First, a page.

The question becomes, is the applause tactical to show support for the president by the party in a period of lessening approval?  The correlation coefficient was -.50, but as with spurious correlations, this very well could speak nothing of the influence of approval on the amount of applause.  In general just looking at the graph, the percentage change isn't the same for Applause and Approval however we can see that in general the change year over year between Applause and Approval certainly has an inverse relationship.   Meaning the line moves up for Applause between 2009 and 2010 then the line moves down for Approval rating for the same period.

Showing support and unity for a party leader by applauding is certainly reasonable, especially when support may be lacking from the general public.  Guessing as to whether this is considered before in response to the approval rating is more difficult.  Then again, it's a bit more fun to think that members of Congress would tactically use this:


  Code for this will appear on my Github page in the near future.

To leave a comment for the author, please follow the link and comment on his blog: More or Less Numbers. R-bloggers.com offers daily e-mail updates about R news and tutorials on topics such as: visualization (ggplot2, Boxplots, maps, animation), programming (RStudio, Sweave, LaTeX, SQL, Eclipse, git, hadoop, Web Scraping) statistics (regression, PCA, time series, trading) and more...

Categories: Methodology Blogs

xkcd on P-values

Mon, 2015-01-26 14:38

(This article was first published on Revolutions, and kindly contributed to R-bloggers)

From the "statistician humour" department, today's xkcd cartoon will ring a bell for anyone who's ever published (or read!) a scientific article including a P-value for a statistical test:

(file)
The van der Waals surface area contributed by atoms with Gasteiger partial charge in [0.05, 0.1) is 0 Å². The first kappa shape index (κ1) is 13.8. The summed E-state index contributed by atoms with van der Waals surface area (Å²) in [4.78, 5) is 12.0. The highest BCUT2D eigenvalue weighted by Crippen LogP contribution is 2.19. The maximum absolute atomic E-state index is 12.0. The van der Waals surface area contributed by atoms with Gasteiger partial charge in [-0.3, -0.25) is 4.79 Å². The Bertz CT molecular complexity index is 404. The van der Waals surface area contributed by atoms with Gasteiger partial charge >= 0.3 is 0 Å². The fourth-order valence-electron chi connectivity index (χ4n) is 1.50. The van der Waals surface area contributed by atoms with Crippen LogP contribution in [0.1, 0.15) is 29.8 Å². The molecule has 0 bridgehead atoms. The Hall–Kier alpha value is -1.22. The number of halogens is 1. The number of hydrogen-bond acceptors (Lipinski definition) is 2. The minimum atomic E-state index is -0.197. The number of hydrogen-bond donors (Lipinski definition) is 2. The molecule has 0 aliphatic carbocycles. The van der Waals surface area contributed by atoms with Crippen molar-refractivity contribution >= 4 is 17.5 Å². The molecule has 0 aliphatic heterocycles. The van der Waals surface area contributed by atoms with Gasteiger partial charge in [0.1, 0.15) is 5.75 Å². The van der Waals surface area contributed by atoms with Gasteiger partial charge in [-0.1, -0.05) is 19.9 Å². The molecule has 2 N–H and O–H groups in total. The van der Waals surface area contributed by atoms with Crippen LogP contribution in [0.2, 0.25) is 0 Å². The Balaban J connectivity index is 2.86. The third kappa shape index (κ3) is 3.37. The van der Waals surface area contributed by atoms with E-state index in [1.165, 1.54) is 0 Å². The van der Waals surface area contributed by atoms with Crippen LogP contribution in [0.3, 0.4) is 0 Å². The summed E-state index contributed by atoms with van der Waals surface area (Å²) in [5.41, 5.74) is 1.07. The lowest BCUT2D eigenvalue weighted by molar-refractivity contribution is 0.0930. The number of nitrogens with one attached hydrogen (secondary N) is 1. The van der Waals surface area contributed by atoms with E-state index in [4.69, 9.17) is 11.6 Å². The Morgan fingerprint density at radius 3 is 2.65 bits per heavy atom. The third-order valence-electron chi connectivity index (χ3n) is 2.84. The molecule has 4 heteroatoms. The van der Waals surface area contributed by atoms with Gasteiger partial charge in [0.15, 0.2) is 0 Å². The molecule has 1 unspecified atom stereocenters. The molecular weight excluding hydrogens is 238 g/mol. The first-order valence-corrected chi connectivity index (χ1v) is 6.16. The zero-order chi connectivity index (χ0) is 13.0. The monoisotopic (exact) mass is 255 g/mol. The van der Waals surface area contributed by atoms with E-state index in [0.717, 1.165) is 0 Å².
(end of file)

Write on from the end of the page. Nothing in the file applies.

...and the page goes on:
If finding P-value excuses is a common activity for you (and let's hope not!) then R has you covered with the Significantly Improved Significance Test. This R code from Rasmus Bååth will automatically annotate your P-values between 0.05 and 0.12 with excuses like "suggestive of statistical significance", "weakly non-significant" or "quasi-significant". Bonus points for links in the comments to real journal articles that actually use these excuses!

To leave a comment for the author, please follow the link and comment on his blog: Revolutions. R-bloggers.com offers daily e-mail updates about R news and tutorials on topics such as: visualization (ggplot2, Boxplots, maps, animation), programming (RStudio, Sweave, LaTeX, SQL, Eclipse, git, hadoop, Web Scraping) statistics (regression, PCA, time series, trading) and more...

Categories: Methodology Blogs

Wine for Breakfast: Consumption Occasion as the Unit of Analysis

Mon, 2015-01-26 14:27

(This article was first published on Engaging Market Research, and kindly contributed to R-bloggers)

If the thought of a nice Chianti with that breakfast croissant is not that appealing, then I have made by point: occasion shapes consumption. Our tastes have been fashioned by culture and shared practice. Yet, we often ignore the context and run our analyses as if consumers were not nested within situations. Contextual effects are attributed to the person, who is treated as both the unit of observation and the unit of analysis.

Obviously, it would be difficult to interview the occasion. We need informants to learn about wine occasions. Thus, we seek out consumers to tell us when and where they drink what kinds of wines by themselves and with others. Even if one knows little about wine etiquette, the situation imposes such strong constraints that is makes sense to treat the consumption occasion as the unit of analysis. The person serves as the measuring instrument, but the focus is on the determining properties of the occasion.

Continuing with our example, there is a broad range of red and wine varietals that can be purchased in varying containers from a number of different retailers and served in various locations with a diversity of others. The list is long, and it is unlikely that we can ask for the details for more than a couple of consumption occasions before we fatigue our respondents. Yet, it is the specifics that we seek, including the benefits sought and the features considered.

Clearly, there is a self-selection process so that we would expect to find certain types of individuals in each situation. However, the consumption occasion imposes its own rules over and above any selection effect. Therefore, we would anticipate that whatever the reasons for your presence, the occasion will dictate its own norms. In the end, it is reasonable to aggregate the responses of everyone reporting on each consumption occasion and run the analysis with those aggregate responses as the rows. The columns are formed using all the data gathered about the occasion.

And It Isn't Just About Wine and Breakfast (Benefit Structure Analysis)